Business Group: ‘Colorado Should Halve Water Use by 2050’
Colorado needs “aggressive” state-wide targets for reductions in municipal and industrial water use if it is to solve its water scarcity challenges and keep its economy growing, according to a report by the Colorado chapter of business group Environmental Entrepreneurs (E2).
Such water use could increase by as much as 81 percent by 2050, due mainly to population growth, but the state does not have enough water to meet that demand, according to Colorado Water Supply and Climate Change: A Business Perspective.
Because of this, Gov. John Hickenlooper needs to set a state goal of reducing per capita municipal and industrial water use by 25 percent by 2025 and 50 percent by 2050, compared to 2010 levels, the business group says.
This goal should be incorporated into the State Water Plan and subsequent legislation should ensure 100 percent adoption of water rates that create incentives for municipal and industrial water conservation, the group says. E2 says that conservation-oriented rates are effective and, as a market-based approach, give water users an incentive and the freedom to choose the ways in which they want to reduce their water consumption.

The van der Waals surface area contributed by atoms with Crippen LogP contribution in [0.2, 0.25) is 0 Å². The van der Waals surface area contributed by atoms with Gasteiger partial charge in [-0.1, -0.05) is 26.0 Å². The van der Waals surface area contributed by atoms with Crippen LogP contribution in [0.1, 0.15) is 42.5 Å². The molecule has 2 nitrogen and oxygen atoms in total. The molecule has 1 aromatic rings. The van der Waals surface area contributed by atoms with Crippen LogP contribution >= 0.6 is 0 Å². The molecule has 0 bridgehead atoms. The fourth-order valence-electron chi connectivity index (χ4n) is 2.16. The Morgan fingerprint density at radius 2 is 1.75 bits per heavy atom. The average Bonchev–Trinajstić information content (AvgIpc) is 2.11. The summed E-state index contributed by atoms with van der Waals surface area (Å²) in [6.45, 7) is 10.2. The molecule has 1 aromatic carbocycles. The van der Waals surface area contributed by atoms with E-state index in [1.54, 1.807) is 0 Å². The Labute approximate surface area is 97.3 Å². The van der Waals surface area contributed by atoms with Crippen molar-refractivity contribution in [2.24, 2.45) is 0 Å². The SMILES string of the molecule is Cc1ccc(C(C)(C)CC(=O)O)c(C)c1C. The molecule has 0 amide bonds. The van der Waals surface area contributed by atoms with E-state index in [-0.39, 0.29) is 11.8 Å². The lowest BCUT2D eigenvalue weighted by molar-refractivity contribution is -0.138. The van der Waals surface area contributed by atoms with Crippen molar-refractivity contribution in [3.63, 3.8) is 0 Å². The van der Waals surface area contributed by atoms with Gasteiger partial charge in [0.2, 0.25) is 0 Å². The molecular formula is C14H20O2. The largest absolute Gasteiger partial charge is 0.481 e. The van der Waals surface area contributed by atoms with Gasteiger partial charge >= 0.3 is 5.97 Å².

The State Water Plan should also identify new measures to expand the reuse of municipal and industrial water in Colorado. The Colorado Oil and Gas Conservation Commission should establish new requirements to expand reuse of wastewater from hydraulic fracturing operations, which consume a rapidly growing share of water in the state, the report says.
According to report released in August, environmental hazards such as water scarcity, climate change and land degradation could wipe out as much as $8 trillion in agriculture assets each year.
The University of Oxford’s Smith School of Enterprise and the Environment study aims to show the scale of the asset bubble faced by the agricultural sector. The study focuses on so-called stranded assets, a term used to describe environmentally unsustainable assets that suffer from unanticipated or premature write-offs, downward revaluations or are converted to liabilities, and can be caused by a range of environment-related risks.
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